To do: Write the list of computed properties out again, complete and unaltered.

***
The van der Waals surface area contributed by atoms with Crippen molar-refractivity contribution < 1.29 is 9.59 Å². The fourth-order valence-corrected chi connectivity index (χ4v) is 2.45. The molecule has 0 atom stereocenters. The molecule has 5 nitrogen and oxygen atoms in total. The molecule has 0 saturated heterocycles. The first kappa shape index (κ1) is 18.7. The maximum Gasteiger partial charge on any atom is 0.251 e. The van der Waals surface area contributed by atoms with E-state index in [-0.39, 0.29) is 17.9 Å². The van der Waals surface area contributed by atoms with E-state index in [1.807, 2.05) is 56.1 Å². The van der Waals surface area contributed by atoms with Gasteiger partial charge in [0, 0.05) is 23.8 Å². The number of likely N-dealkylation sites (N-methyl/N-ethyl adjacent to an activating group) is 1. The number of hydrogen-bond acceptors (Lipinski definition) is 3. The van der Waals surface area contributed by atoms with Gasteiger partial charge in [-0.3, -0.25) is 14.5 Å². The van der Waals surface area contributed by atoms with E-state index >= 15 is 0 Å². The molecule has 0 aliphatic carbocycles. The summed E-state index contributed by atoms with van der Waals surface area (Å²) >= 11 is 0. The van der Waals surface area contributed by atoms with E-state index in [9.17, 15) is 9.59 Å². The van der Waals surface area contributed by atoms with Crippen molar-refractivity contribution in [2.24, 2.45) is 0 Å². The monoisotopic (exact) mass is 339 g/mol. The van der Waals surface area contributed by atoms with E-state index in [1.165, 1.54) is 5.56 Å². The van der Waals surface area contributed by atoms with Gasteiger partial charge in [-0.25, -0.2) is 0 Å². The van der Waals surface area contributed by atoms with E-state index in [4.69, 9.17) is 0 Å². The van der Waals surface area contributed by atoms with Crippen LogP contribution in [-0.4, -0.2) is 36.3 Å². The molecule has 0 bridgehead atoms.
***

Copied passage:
The van der Waals surface area contributed by atoms with Crippen molar-refractivity contribution < 1.29 is 9.59 Å². The fourth-order valence-corrected chi connectivity index (χ4v) is 2.45. The molecule has 0 atom stereocenters. The molecule has 5 nitrogen and oxygen atoms in total. The molecule has 0 saturated heterocycles. The first kappa shape index (κ1) is 18.7. The maximum Gasteiger partial charge on any atom is 0.251 e. The van der Waals surface area contributed by atoms with E-state index in [-0.39, 0.29) is 17.9 Å². The van der Waals surface area contributed by atoms with E-state index in [1.807, 2.05) is 56.1 Å². The van der Waals surface area contributed by atoms with Gasteiger partial charge in [0, 0.05) is 23.8 Å². The number of likely N-dealkylation sites (N-methyl/N-ethyl adjacent to an activating group) is 1. The number of hydrogen-bond acceptors (Lipinski definition) is 3. The van der Waals surface area contributed by atoms with Gasteiger partial charge in [-0.3, -0.25) is 14.5 Å². The van der Waals surface area contributed by atoms with E-state index >= 15 is 0 Å². The molecule has 0 aliphatic carbocycles. The summed E-state index contributed by atoms with van der Waals surface area (Å²) >= 11 is 0. The van der Waals surface area contributed by atoms with E-state index in [9.17, 15) is 9.59 Å². The van der Waals surface area contributed by atoms with Crippen molar-refractivity contribution in [2.24, 2.45) is 0 Å². The monoisotopic (exact) mass is 339 g/mol. The van der Waals surface area contributed by atoms with E-state index in [1.165, 1.54) is 5.56 Å². The van der Waals surface area contributed by atoms with Gasteiger partial charge in [-0.25, -0.2) is 0 Å². The van der Waals surface area contributed by atoms with E-state index in [4.69, 9.17) is 0 Å². The van der Waals surface area contributed by atoms with Crippen LogP contribution in [-0.4, -0.2) is 36.3 Å². The molecule has 0 bridgehead atoms.